The writing is on the wall. Yesterday when I went for a drive around my city I saw graffiti everywhere – along the main highway and roads, on fences, garage doors, gates, public utilities and even tree trunks. I know it’s only paint, but ugly and (to most) meaningless tags all over your front garden walls, street signs, power poles is somehow really depressing.
The post-apocalyptic feel of a suburb covered with tags is very distressing to its residents who fear increased crime and gang-violence. Although this very rarely happens, if people no longer feel safe in their community, many things start to suffer, such as patronage of local businesses, enrolments at local schools and participation in community events and programs.
Graffiti is not a new phenomenom. Through history, where there’s been a wall, there’s been writing on it, sometimes political, occasionally comical or even spiritual, but most often just personal. We humans seem to have an overwhelming urge to mark all territory as ours, just like so many tomcats.
Aerosol spray paint had been around for several decades, but it was the rise of hip hop music and its significant ‘tagging’ subculture that has brought graffiti into the quiet tree-lined streets of our middle-class suburbs. Prominent vertical surfaces are repeatedly hit with tags, usually a three letter representation of the ‘writer’s’ nickname within the crew, or ‘throwups’, which describe the larger, fat-lettered and elaborately infilled style of tag writing. A big wall might attract a ‘piece’, short for masterpiece, which is detailed, colourful and often quite decorative – if you like graffiti art.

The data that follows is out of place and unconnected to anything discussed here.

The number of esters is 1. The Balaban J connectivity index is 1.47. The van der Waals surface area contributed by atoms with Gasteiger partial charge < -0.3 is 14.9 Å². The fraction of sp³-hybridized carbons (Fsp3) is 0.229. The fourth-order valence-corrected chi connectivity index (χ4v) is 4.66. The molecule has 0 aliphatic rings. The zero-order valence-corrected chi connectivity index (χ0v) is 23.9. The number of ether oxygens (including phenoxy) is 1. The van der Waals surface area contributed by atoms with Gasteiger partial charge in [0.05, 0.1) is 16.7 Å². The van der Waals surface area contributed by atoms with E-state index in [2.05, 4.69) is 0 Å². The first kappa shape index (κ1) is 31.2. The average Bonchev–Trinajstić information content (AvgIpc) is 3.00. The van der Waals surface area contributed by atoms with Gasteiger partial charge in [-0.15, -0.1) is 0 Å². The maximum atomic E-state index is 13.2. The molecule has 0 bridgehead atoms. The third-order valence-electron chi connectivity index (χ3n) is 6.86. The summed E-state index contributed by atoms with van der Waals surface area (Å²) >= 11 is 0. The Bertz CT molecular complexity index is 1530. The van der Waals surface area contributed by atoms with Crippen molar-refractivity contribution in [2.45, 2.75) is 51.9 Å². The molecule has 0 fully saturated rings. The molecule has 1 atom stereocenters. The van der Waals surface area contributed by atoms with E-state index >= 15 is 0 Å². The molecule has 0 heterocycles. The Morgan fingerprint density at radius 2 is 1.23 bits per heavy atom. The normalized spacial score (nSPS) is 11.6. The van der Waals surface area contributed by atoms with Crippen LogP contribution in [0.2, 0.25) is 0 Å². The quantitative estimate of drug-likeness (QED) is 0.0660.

Taggers are over 80% male and mostly in their early teens, and in pursuit of the usual rebellion, recognition and belonging. The lack of appreciation by the community heightens the tagger’s feeling of being part of a select group, and acts of increasing graffiti bravado make him look active and courageous to his crew. Tagging usually happens in the early hours of the morning and mostly on weekends. An active crew can tag hundreds of surfaces in one night.
In response, Australian state governments have introduced tough anti-graffiti laws; if Arthur Stace dared to chalk his famous ‘Eternity‘ in Sydney today, he’d be up for a $440 fine, and if he spray-painted it, a maximum of 5 years gaol. Local governments in some states can use provisions in environmental protection acts to require both the use of anti-graffiti coatings and a 72-hour cleanup turnaround for medium and high density developments. Many local governments now have graffiti hotlines, residents kits containing removal chemicals and instructions, as well as a zero tolerance policy, requiring removal of graffiti within 48 hours.